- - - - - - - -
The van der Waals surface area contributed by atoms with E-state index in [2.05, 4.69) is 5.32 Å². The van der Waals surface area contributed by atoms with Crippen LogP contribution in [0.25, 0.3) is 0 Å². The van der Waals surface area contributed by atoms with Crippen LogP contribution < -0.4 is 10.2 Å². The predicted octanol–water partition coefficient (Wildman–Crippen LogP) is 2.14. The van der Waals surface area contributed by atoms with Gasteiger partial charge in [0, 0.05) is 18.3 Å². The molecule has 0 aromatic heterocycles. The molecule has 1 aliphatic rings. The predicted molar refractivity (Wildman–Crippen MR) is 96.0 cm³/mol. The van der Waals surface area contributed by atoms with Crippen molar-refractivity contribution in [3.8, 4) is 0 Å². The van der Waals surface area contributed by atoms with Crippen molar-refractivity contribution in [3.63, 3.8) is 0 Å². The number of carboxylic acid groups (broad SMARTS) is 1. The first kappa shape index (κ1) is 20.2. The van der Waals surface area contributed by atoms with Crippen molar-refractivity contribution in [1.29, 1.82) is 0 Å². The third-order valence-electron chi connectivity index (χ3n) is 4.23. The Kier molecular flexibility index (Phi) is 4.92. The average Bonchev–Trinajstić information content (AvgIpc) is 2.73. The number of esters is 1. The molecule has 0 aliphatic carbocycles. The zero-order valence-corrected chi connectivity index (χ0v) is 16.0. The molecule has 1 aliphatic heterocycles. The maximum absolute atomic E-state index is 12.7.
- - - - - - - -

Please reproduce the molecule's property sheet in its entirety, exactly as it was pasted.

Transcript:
The van der Waals surface area contributed by atoms with E-state index in [2.05, 4.69) is 5.32 Å². The van der Waals surface area contributed by atoms with Crippen LogP contribution in [0.25, 0.3) is 0 Å². The van der Waals surface area contributed by atoms with Crippen LogP contribution < -0.4 is 10.2 Å². The predicted octanol–water partition coefficient (Wildman–Crippen LogP) is 2.14. The van der Waals surface area contributed by atoms with Gasteiger partial charge in [0, 0.05) is 18.3 Å². The molecule has 0 aromatic heterocycles. The molecule has 1 aliphatic rings. The predicted molar refractivity (Wildman–Crippen MR) is 96.0 cm³/mol. The van der Waals surface area contributed by atoms with Crippen molar-refractivity contribution in [3.8, 4) is 0 Å². The van der Waals surface area contributed by atoms with Crippen molar-refractivity contribution in [3.63, 3.8) is 0 Å². The number of carboxylic acid groups (broad SMARTS) is 1. The first kappa shape index (κ1) is 20.2. The van der Waals surface area contributed by atoms with Crippen molar-refractivity contribution in [1.29, 1.82) is 0 Å². The third-order valence-electron chi connectivity index (χ3n) is 4.23. The Kier molecular flexibility index (Phi) is 4.92. The average Bonchev–Trinajstić information content (AvgIpc) is 2.73. The number of esters is 1. The molecule has 0 aliphatic carbocycles. The zero-order valence-corrected chi connectivity index (χ0v) is 16.0. The molecule has 1 aliphatic heterocycles. The maximum absolute atomic E-state index is 12.7.